We are most familiar with the three parables in chapter 25. Those parables answer that question. To summarize what they teach, consider this:

The parable of the ten virgins teaches that we should stay prepared for Jesus’ return and not grow lazy or complacent. In other words, we need to stay committed and labor on.

The parable of the talents teaches that we should be diligent to invest the time, talents and treasure that we have now because we will be held accountable by Jesus when he returns. In other words, we need to use our resources for his kingdom and labor on.

The parable of the sheep and the goats teaches that when Jesus returns, he will make a distinction between those who only pretended to be his disciples, but in actuality were not. In other words, we need to stay real and labor on.

I want us to consider for a few moments these verses of today’s text. They are a parable as well. They help to answer that question as well. Remember, the question is “What kind of people do we need to be if we are going to be ready for Jesus when he returns?”

The parable has three sets of characters. First, there is Jesus. He is the master. Second there are faithful and wise slaves who labor on for the master while he is away. Third, there are evil slaves who do not labor on for the master while he is away.

Jesus commends his faithful and wise slaves who labor on for him (45-47).

He says… “Who then is the faithful and wise slave, whom the master has put in charge of his household, to give the other slaves their food at the proper time? Blessed is that slave whom the master finds at work when he comes. I tell you the truth, the master will put him in charge of all his possessions.

Jesus is teaching that he has left his slaves with a job to do. We have to take care of each other while he is away. He has put us in charge of managing the affairs of his household. He has made us stewards, responsible for allocating his resources so that his work is done.

He is coming back, and when he does, he expects to find us busy, taking care of one another. Jesus makes the same point in the parable of the sheep and the goats, when he said that if we ignore “the least of these brothers or sisters of mine” it is just like ignoring Jesus himself.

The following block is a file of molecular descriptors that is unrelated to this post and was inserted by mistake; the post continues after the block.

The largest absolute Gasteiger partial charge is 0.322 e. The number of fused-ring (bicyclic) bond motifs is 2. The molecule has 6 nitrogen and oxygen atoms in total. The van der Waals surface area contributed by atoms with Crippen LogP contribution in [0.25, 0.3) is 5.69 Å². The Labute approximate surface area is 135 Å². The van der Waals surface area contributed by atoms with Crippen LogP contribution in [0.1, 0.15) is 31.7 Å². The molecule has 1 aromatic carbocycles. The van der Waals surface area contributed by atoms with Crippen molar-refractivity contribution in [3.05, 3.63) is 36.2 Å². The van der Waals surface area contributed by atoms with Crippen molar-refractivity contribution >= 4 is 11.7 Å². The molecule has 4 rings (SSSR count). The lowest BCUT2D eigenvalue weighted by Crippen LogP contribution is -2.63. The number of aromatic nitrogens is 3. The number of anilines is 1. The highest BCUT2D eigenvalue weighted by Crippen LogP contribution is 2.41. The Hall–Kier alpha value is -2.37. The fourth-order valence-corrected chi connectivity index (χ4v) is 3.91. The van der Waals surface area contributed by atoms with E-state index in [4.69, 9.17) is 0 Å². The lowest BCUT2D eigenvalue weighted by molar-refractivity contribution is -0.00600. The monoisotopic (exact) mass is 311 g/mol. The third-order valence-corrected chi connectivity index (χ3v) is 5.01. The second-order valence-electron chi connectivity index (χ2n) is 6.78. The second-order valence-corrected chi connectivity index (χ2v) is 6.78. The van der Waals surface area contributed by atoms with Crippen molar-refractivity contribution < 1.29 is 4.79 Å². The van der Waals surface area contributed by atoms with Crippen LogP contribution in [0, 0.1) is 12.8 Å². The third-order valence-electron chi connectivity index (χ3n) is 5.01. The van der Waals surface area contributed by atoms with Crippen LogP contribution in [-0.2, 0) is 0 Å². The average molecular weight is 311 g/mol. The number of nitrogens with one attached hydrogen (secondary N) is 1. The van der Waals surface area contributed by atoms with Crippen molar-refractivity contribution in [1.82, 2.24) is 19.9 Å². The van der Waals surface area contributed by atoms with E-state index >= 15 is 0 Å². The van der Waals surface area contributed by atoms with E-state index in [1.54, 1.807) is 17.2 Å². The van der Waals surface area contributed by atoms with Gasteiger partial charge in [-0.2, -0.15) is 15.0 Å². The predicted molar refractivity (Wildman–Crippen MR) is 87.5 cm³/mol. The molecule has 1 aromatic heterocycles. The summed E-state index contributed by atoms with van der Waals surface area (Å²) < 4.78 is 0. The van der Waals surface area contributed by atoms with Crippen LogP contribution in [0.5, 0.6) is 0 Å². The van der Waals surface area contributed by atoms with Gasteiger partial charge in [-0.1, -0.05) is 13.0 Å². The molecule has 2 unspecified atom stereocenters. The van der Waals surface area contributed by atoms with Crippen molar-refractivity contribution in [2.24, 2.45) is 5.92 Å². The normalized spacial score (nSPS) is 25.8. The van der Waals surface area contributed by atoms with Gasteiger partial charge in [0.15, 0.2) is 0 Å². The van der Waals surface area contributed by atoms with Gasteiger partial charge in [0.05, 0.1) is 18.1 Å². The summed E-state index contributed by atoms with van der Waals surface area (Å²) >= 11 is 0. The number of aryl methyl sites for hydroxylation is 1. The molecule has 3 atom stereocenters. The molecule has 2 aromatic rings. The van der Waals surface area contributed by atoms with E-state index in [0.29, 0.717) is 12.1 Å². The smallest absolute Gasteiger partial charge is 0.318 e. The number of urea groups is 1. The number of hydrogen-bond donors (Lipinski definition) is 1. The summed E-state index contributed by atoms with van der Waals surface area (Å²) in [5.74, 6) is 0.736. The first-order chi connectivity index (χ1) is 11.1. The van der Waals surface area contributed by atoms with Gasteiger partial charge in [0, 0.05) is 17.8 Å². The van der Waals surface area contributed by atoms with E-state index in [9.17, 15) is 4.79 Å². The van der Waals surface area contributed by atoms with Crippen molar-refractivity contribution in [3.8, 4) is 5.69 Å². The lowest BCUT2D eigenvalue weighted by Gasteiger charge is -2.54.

So, my take on today’s passage is this. Taking care of other believers is our work, and we need to stay faithful in carrying out that charge. We need to labor on.

Jesus condemns evil slaves who do not labor on for him (48-49).

He talks about “that evil slave” who says to himself, ‘My master is staying away a long time’ so “he begins to beat his fellow slaves and to eat and drink with drunkards.” The evil slaves are self-centered. They take advantage of the weaker slaves by treating them cruelly, because they can get away with it. They know they’re doing wrong, and they don’t care, because the master’s gone away.

I want you to note that in the eschatological discourse, Jesus was not teaching the Pharisees, the Sadducees or the Herodians. He was teaching his own disciples. He was warning him that there would actually be professing Christians who would be wolves in sheep’s clothing. They would profess and pretend to be his sheep, but they would really be wolves. If you are looking for evidence of these wolves, just look at the sheepfold. If you see sheep who are torn up and scattered, you know the wolf has been there.

Jesus warns us of the ultimate consequences of failing to labor on for him (50-51).

He says “the master of that slave will come on a day when he does not expect him and at an hour he does not foresee, and will cut him in two, and assign him a place with the hypocrites, where there will be weeping and gnashing of teeth.”

He’s talking about hell there. It is not this imaginary hell that bad people supposedly go to when they die. No, this hell is where the master is going to throw false Christians (and other bad people) when he returns.

He says four things about this hell. First, it is going to be made up of people who thought they could avoid it. But Jesus says he’s coming back on a day when those people do not expect him and an hour that they do not foresee.

The second thing he says about this hell is that it is made for hypocrites. It is made for people who say one thing but do another. It is made for people who only pretend to labor on for the master. They are actors, and they are so good at acting, that many of them even convince themselves that they are real. But they have a reservation. They have been assigned a place with the hypocrites.